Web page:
The photographs are a bitter reminder of the hideous race between better medical response and ever more devastating weaponry. If, as Burns notes, the improvised explosive device (IED) has changed the way war is fought and the wounded treated today, the novelty of the Crimean War and the Civil War was the 58 caliber Minie Ball, named for its inventor, Claude-Etienne Minié. This was a war in which 94% of Union wounds were caused by bullets. The Minie Ball, Burns remarks, “shattered and fractured bone easily and commonly carried clothing and other debris with it into the wound, making infection a constant companion in almost every case.” Bontecou’s images “documented the battle against gunshot wounds,” at a time when battle armor was minimal or absent and two years before the discovery of the principles of antiseptic surgery in 1867. Burns adds grimly, “Many of the men we see here are going to die.”

There is another race on display in these photographs, between the sheer horror of the army hospital and our ability to find words and images adequate to the horror. “The real war,” Whitman wrote in Specimen Days, “will never get in the books.” The simple identification boards that many of Bontecou’s patients hold in their hands, with their name and company inscribed in white chalk, carry their own dire and individualized lyricism, as though to say, in Whitman’s resonant words: “I am the man, I suffered, I was there.” Andsell H. Beam, shot in the skull on April 6th, 1865, bows over his identification board as though in prayer, or in simple disbelief in his unfathomable fate. “Now that I have lived for 8 or 9 days amid such scenes as the camps furnish,” Whitman wrote his mother, “… really nothing we call trouble seems worth talking about.”

Shooting Soldiers: Civil War Medical Photography By R.B. Bontecou by Dr. Stanley M. Burns has recently been published.


Civil War Book Review: Shooting Soldiers

Looking Wounded Soldiers in the Eye

Shooting Soldiers: Civil War Medical Photography by R. B. Bontecou showcases the Civil War photography of Dr. Reed Brockway Bontecou, Surgeon-in-Charge of Harewood General Hospital in Washington, D.C. This book is the first in a series of Bontecou’s photographs of identified soldiers from 101 regiments from the Harewood Hospital Album.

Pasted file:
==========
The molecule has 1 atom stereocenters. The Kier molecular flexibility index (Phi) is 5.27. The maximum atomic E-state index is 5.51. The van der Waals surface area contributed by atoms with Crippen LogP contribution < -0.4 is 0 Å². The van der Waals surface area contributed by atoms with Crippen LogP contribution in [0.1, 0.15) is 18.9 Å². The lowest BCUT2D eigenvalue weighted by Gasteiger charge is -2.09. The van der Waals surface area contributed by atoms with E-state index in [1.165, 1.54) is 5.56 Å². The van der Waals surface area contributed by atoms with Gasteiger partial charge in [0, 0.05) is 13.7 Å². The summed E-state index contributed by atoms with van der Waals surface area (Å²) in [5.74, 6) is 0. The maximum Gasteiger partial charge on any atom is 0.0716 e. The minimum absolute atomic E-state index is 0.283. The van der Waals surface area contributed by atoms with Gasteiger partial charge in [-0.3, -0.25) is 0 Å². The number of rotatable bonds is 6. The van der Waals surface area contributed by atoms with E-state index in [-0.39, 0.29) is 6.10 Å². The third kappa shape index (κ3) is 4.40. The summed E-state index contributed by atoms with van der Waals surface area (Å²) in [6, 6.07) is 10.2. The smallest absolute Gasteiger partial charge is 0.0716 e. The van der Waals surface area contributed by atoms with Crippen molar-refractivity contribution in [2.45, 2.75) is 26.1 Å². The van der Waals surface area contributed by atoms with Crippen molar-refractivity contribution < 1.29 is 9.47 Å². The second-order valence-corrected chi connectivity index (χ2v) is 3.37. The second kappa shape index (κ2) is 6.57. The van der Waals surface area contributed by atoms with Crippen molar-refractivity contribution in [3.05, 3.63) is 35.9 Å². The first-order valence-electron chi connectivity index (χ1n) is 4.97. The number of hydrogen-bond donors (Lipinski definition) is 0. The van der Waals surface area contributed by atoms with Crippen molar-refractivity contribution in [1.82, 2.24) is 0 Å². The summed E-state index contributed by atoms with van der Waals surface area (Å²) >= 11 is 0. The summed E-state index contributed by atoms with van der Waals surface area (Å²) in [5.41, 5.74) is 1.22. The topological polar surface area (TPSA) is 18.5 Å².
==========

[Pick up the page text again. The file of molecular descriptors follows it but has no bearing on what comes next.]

While the photographs may be graphic to some readers, it documents the high cost that soldiers paid for what they believed in a country of united states. Bontecou’s photographs, or carte de visites (CDV) were a result of the order by Surgeon General William A. Hammond to document the cases that the surgeons worked on, their treatment, and their outcomes. Many of Bontecou’s photographs helped illustrated the post-war publication of The Medical and Surgical History of the War of the Rebellion.

The artistry of Bontecou’s pictures has been recognized as among the highest levels of photographic art and helped make him a legend among medical photographers. “Due to their historical precedence there can be no doubt that Bontecou’s carte de visite album is the premier medical photograph album of the Civil War” (8). Included among the images are close-ups of patients in the OR and of surgeries in progress the earliest known of such views.

This volume also contains a sketch of Bontecou’s career, a history of the various images, and a brief summary of the last campaigns of the war. Each of the images identifies the soldier, what unit he belonged to, his wound, where received and date, treatment, and outcome. Some of the images have more information than others. The last few pages of the book list the battles, from the Wilderness to Appomattox, the soldiers in this book, their unit and plate number. Also included in this section are those with no battle listed and those who died of disease (not in battle). This book represents the earliest efforts of one physician to document war-related wounds and, by the use of photography, present to fellow physicians a way of caring for those wounds.

Shooting Soldiers is a well-written, fast and easy-to- read book. Each image gives the reader a look into the tragic costs of the most turbulent time in America’s history.

The author of this book, Dr. Stanley B. Burns, M.D., an internationally known historian, publisher, and archivist, is an ophthalmologist in New York City and Clinical Professor of Medicine and Psychiatry at NYU Langone Medical Center.

Peter J. D’Onofrio, Ph.D. is the president of the Society of Civil War Soldiers, Inc., the largest non-profit, tax-exempt, international educational group dedicated to the study and preservation of Civil War era medical and surgical techniques and the professionals who performed those techniques. He is also the editor/publisher of the Society’s quarterly Journal of Civil War Medicine. He can be reached at socwsurgeons@aol.com or through the web site at www.civilwarsurgeons.org.